Doing Setu Bandha (Bridge Pose) is also helpful. I prefer to alternate the distance between the feet to isolate different muscle groups first with the feet together, then hip distance apart, and lastly with the feet and knees quite wide, keeping the inner thighs (adductors) engaged. For increased circulation, move up and down in the pose before staying stationary for a number of breaths. Stretching the area by folding forward in Pigeon Pose or twisting in Ardha Matseyendrasana (Half Lord of the Fishes Pose) may also be helpful.
Finally, remember to continue with these poses long after the symptoms have disappeared, while still avoiding seated forward bends, because re‐injury is very common the first few months after sciatica has healed.
- Lie down in Shavasana posture. Raise your knees and bring your feet nearer to the hips keeping them apart. Keep your hands near the thighs.
- While inhaling, raise your hips and hands upwards simultaneously. Keep your hands over your head on the floor.
- Bring back your hands and hips to the original position while exhaling. Repeat three to four times and relax.
Benefits & Precautions :
Regular practice of this asana helps in mitigating painful conditions of diseases like arthritis, cervical or lumbar spondylysis and sciatica. It also helps in strengthening the muscles of the chest, hips, shoulders and hands. Hernia and Ulcer patients should not do this asana.
- Sit on the floor with legs outstretched. Fold your left leg and bring the foot under the right hip.
- Similarly, fold the right leg over the left and place the right heel by the side of the left hip. Both the soles should face upwards.
- Raise your right hand and bend it to bring it behind the shoulder.
- In the same way, bend your left hand behind the back and entwine the fingers. Keep your spine straight. Note that if the right leg is over the left, the right elbow should face upward and the left, downwards. This position may be reversed when the leg position is changed.
- Hold the posture for 30 seconds and repeat reversing the sides.
Benefits & Precautions :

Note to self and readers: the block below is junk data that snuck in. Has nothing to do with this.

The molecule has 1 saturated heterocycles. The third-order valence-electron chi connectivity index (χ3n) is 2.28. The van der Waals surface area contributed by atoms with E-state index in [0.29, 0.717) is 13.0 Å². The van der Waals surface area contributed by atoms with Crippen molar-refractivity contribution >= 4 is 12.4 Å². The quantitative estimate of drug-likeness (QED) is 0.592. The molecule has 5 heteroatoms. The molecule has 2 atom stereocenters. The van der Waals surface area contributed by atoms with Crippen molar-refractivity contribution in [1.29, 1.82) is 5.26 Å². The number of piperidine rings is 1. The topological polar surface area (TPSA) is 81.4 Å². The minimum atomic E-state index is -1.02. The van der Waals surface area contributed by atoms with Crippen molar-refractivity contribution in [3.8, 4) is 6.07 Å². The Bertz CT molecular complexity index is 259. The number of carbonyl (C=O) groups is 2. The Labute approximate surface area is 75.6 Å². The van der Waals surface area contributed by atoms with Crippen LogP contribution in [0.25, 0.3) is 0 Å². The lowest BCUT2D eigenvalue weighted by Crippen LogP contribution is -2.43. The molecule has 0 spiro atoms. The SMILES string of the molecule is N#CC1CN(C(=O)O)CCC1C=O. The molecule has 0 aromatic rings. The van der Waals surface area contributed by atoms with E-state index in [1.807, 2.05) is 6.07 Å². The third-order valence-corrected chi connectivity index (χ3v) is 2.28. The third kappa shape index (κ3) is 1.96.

Gomukhasana prevents enlargement of the testicles and calcium deposits in the shoulder joints. It also helps in treating sciatica and piles. It relieves muscular pain in the back and sprains in the forearms. It is one of the best asanas for respiratory disorders, hypertension and cardiac complaints.
Important Health & Medical Disclaimer
The techniques, ideas, and suggestions in this report are not intended as a substitute for proper medical advice. Yoga exercises and other forms of exercise can be dangerous, especially if performed without proper pre-exercise evaluation, competent instruction and personal supervision from a qualified fitness professional.
Always consult your physician or health care professional before performing any new exercise, exercise technique or beginning any new diet — particularly if you are pregnant, nursing, elderly, or if you have any chronic or recurring conditions.
Any application of the techniques, ideas, and suggestions in this document is at the reader’s sole discretion and risk. The editors, authors and or publishers of this report make no warranty of any kind in regard to the contents of this report, including, but not limited to, any implied warranties of merchant ability or fitness for any particular purpose.
The editors, authors and or publishers of this report are not liable or responsible to any person or entity for any errors contained in this report, or for any special, incidental, or consequential damage caused or alleged to be caused directly or indirectly by the information contained within.